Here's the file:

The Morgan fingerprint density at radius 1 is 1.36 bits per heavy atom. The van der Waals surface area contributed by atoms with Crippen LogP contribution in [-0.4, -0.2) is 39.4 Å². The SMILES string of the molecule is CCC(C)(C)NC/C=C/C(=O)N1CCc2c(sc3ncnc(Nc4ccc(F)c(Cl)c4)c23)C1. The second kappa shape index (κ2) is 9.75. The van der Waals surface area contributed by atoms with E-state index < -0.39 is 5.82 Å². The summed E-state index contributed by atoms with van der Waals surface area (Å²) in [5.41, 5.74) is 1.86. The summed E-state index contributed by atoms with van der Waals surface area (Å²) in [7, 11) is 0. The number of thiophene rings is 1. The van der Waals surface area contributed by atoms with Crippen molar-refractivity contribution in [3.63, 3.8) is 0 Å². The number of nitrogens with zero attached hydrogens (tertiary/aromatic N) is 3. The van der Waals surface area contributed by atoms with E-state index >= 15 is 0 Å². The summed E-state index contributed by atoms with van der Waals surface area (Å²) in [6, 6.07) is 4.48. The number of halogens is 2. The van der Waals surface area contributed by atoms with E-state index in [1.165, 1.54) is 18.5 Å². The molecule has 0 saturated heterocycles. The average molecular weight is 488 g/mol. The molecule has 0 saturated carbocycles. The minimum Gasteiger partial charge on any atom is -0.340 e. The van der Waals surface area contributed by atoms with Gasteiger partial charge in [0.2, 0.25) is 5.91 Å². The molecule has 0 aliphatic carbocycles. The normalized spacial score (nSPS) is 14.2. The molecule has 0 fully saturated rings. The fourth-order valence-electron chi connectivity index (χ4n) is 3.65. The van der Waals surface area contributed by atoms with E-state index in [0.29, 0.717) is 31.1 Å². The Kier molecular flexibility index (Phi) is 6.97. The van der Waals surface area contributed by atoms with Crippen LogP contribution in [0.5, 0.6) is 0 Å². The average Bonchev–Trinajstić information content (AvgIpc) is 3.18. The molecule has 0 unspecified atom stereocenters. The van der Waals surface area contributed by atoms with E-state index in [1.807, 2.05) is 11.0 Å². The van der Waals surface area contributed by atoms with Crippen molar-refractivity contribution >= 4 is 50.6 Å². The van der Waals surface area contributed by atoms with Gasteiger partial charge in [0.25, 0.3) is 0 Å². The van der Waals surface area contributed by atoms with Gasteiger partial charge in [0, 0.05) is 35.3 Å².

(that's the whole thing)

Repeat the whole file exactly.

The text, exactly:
The Morgan fingerprint density at radius 1 is 1.36 bits per heavy atom. The van der Waals surface area contributed by atoms with Crippen LogP contribution in [-0.4, -0.2) is 39.4 Å². The SMILES string of the molecule is CCC(C)(C)NC/C=C/C(=O)N1CCc2c(sc3ncnc(Nc4ccc(F)c(Cl)c4)c23)C1. The second kappa shape index (κ2) is 9.75. The van der Waals surface area contributed by atoms with E-state index < -0.39 is 5.82 Å². The summed E-state index contributed by atoms with van der Waals surface area (Å²) in [5.41, 5.74) is 1.86. The summed E-state index contributed by atoms with van der Waals surface area (Å²) in [7, 11) is 0. The number of thiophene rings is 1. The van der Waals surface area contributed by atoms with Crippen molar-refractivity contribution in [3.63, 3.8) is 0 Å². The number of nitrogens with zero attached hydrogens (tertiary/aromatic N) is 3. The van der Waals surface area contributed by atoms with E-state index >= 15 is 0 Å². The summed E-state index contributed by atoms with van der Waals surface area (Å²) in [6, 6.07) is 4.48. The number of halogens is 2. The van der Waals surface area contributed by atoms with E-state index in [1.165, 1.54) is 18.5 Å². The molecule has 0 saturated heterocycles. The average molecular weight is 488 g/mol. The molecule has 0 saturated carbocycles. The minimum Gasteiger partial charge on any atom is -0.340 e. The van der Waals surface area contributed by atoms with Gasteiger partial charge in [0.2, 0.25) is 5.91 Å². The molecule has 0 aliphatic carbocycles. The normalized spacial score (nSPS) is 14.2. The molecule has 0 fully saturated rings. The fourth-order valence-electron chi connectivity index (χ4n) is 3.65. The van der Waals surface area contributed by atoms with E-state index in [0.29, 0.717) is 31.1 Å². The Kier molecular flexibility index (Phi) is 6.97. The van der Waals surface area contributed by atoms with Crippen LogP contribution in [0.5, 0.6) is 0 Å². The average Bonchev–Trinajstić information content (AvgIpc) is 3.18. The molecule has 0 unspecified atom stereocenters. The van der Waals surface area contributed by atoms with E-state index in [1.807, 2.05) is 11.0 Å². The van der Waals surface area contributed by atoms with Crippen molar-refractivity contribution >= 4 is 50.6 Å². The van der Waals surface area contributed by atoms with Gasteiger partial charge in [0.25, 0.3) is 0 Å². The van der Waals surface area contributed by atoms with Gasteiger partial charge in [0, 0.05) is 35.3 Å².